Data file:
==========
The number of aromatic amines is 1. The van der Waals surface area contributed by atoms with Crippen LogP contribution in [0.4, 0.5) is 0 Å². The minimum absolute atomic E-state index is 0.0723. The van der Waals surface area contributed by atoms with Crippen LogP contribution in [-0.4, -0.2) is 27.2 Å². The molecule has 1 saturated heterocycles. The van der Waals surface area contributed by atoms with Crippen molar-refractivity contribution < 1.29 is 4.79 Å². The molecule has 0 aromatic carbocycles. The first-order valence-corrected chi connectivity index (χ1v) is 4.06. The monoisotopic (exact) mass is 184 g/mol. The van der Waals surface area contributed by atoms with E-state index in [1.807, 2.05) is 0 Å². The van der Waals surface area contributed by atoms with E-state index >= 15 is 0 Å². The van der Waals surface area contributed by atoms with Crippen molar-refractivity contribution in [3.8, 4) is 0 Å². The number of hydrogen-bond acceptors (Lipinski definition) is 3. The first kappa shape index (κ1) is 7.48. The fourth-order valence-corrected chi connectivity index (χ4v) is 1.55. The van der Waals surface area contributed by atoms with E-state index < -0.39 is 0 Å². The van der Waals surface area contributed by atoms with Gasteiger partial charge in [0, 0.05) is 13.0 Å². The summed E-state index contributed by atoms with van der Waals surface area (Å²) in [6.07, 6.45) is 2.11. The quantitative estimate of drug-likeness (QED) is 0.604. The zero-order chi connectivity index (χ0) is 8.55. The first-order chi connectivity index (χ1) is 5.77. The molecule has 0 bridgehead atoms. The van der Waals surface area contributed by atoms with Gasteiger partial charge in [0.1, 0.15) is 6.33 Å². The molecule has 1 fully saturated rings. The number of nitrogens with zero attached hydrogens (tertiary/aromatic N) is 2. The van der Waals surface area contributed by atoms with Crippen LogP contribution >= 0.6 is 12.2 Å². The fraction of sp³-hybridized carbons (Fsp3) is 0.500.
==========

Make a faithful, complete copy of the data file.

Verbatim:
The number of aromatic amines is 1. The van der Waals surface area contributed by atoms with Crippen LogP contribution in [0.4, 0.5) is 0 Å². The minimum absolute atomic E-state index is 0.0723. The van der Waals surface area contributed by atoms with Crippen LogP contribution in [-0.4, -0.2) is 27.2 Å². The molecule has 1 saturated heterocycles. The van der Waals surface area contributed by atoms with Crippen molar-refractivity contribution < 1.29 is 4.79 Å². The molecule has 0 aromatic carbocycles. The first-order valence-corrected chi connectivity index (χ1v) is 4.06. The monoisotopic (exact) mass is 184 g/mol. The van der Waals surface area contributed by atoms with E-state index in [1.807, 2.05) is 0 Å². The van der Waals surface area contributed by atoms with E-state index >= 15 is 0 Å². The van der Waals surface area contributed by atoms with Crippen molar-refractivity contribution in [3.8, 4) is 0 Å². The number of hydrogen-bond acceptors (Lipinski definition) is 3. The first kappa shape index (κ1) is 7.48. The fourth-order valence-corrected chi connectivity index (χ4v) is 1.55. The van der Waals surface area contributed by atoms with E-state index < -0.39 is 0 Å². The van der Waals surface area contributed by atoms with Gasteiger partial charge in [0, 0.05) is 13.0 Å². The summed E-state index contributed by atoms with van der Waals surface area (Å²) in [6.07, 6.45) is 2.11. The quantitative estimate of drug-likeness (QED) is 0.604. The zero-order chi connectivity index (χ0) is 8.55. The first-order chi connectivity index (χ1) is 5.77. The molecule has 0 bridgehead atoms. The van der Waals surface area contributed by atoms with Gasteiger partial charge in [0.1, 0.15) is 6.33 Å². The molecule has 1 fully saturated rings. The number of nitrogens with zero attached hydrogens (tertiary/aromatic N) is 2. The van der Waals surface area contributed by atoms with Crippen LogP contribution >= 0.6 is 12.2 Å². The fraction of sp³-hybridized carbons (Fsp3) is 0.500.